How often have you gone to a job interview in an uncomfortable stuffy suit, wondering how to get across to your interviewer that you are also a seasoned traveller and man of the world? Or maybe you've bought a stunning brown dress on a whim and got home to realise all your shoes are black?
Personal stylist Natalia Colman has the answer. She describes the wardrobe as the "strategic dressing-up box". Based in Huddersfield, West Yorkshire, Colman defines her role as someone who "works with individuals to help them create the look that's right for them". This, she explains, "means helping them consider their lifestyle and what their professional and personal goals are and creating a wardrobe that helps them achieve this".
Colman also works with e-tailer Business Wardrobe, styling photoshoots and writing their blog. She also works with universities helping final-year student to create their business wardrobes. Surprisingly enough, Colman's job is quite literary. "I do a lot of writing at the moment," she says. "It's essential for marketing my business. As well as Business Wardrobe, I write my own blog and do postings on Twitter every morning and I am also writing a book about dressing for work." Later in her day, Colman will have personal shopping or wardrobe appointments with clients.
For Colman's part, the best aspect of her job is "helping people look the way they want to look. It transforms their character when they wear the right clothes. Working with clothes and jewellery all day long is a big plus. I'm a little girl at heart and love imagining, creating and playing."
But it's not all How To Look Good Naked and fairy outfits: "Trying to find a constant stream of clients can be hard," she says, "while I love to concentrate on styling, I have to juggle this with bringing in new business and – worst of all – doing my accounts..."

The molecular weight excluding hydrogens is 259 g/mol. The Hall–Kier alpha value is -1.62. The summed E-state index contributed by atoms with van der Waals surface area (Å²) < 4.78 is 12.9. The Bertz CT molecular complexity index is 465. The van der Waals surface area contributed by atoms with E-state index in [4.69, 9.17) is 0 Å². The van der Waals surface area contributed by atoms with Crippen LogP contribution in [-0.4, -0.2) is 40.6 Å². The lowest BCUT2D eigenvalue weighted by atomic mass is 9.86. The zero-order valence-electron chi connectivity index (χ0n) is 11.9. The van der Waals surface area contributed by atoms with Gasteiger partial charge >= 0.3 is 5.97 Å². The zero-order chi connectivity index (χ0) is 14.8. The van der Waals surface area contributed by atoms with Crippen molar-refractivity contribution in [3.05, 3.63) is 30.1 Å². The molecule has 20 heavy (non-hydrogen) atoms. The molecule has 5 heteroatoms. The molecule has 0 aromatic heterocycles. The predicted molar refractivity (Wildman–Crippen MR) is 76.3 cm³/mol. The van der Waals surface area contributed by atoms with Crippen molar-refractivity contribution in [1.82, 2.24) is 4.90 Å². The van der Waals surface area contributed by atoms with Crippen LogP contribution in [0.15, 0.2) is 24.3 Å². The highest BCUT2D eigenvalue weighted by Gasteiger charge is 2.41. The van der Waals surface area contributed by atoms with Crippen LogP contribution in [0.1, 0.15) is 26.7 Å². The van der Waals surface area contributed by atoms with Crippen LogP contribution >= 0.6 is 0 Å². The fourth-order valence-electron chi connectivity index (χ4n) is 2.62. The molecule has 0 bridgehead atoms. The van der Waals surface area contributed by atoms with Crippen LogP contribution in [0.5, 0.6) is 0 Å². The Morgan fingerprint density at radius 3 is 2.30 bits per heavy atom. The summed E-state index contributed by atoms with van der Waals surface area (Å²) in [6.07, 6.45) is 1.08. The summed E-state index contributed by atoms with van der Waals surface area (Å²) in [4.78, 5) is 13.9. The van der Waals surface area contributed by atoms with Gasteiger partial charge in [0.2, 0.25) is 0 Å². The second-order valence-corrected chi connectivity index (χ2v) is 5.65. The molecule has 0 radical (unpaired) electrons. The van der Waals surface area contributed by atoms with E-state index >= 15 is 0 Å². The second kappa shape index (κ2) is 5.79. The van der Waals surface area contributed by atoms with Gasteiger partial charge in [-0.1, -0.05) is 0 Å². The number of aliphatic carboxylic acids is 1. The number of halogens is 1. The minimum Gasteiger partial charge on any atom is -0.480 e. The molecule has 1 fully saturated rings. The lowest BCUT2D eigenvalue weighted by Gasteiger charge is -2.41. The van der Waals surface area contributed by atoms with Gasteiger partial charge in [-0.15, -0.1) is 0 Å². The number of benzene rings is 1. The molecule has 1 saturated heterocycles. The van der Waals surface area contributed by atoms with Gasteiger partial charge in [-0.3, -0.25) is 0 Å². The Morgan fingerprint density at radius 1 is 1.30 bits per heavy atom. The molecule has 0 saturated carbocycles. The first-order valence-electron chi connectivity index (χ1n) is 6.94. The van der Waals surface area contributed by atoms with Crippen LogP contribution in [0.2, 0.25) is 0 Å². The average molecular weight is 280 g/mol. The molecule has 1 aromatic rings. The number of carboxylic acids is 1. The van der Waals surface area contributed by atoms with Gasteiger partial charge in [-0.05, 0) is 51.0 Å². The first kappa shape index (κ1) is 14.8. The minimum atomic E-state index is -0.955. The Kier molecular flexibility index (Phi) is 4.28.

To become a stylist, Colman says you need to get a lot of training and do a lot of reading and research. Then add your own flavour to everything you do, she says. Break rules, challenge ideas. "People want to work with someone original not someone trotting out rules and textbook theory," she says. It's also important to listen to the client. "They are all unique and they do often have their own answers. You just need to ask them the right questions. You're just the catalyst to help them create the image they want."
Sarah Gilfillan runs Sartoria Lab, her own menswear personal styling and shopping company in East Dulwich, London. Like Colman, her role is to advise clients (mainly men who don't have the time or inclination) on getting the most from their wardrobe and dressing to suit their colouring, body-shape, personality and lifestyle.
On a typical day, Gilfillan will go to a client's home to do a styling session. This entails everything from analysing which colours suit them best, which shapes flatter them to which glasses to wear. "I might do a wardrobe edit," she says, " discarding things that don't suit them, creating new outfits with the things they have and writing a shopping list for missing items."
She might take the client on a shopping trip to select items based on what they've learnt. "My aim is to guide them out of their comfort zones and into a new look so they feel like an enhanced version of themselves," she says.
You don't need formal qualifications to be a stylist but there are courses that can help you. London College of Fashion runs a two-year foundation degree in fashion styling and photography and brand development agency Aston and Hayes runs training courses for new and established image consultants.
Gilfillan's advice to wannabe stylists is to "do a course in colour analysis and style analysis. I think it's beneficial to have credentials to back you up and you are able to explain to clients why some items work better than others."
And practice. "Practice on your friends and family, have a great knowledge of the brands and what's in the shops for all shapes, sizes and ages."
You've got the look
Aston and Hayes
London College of Fashion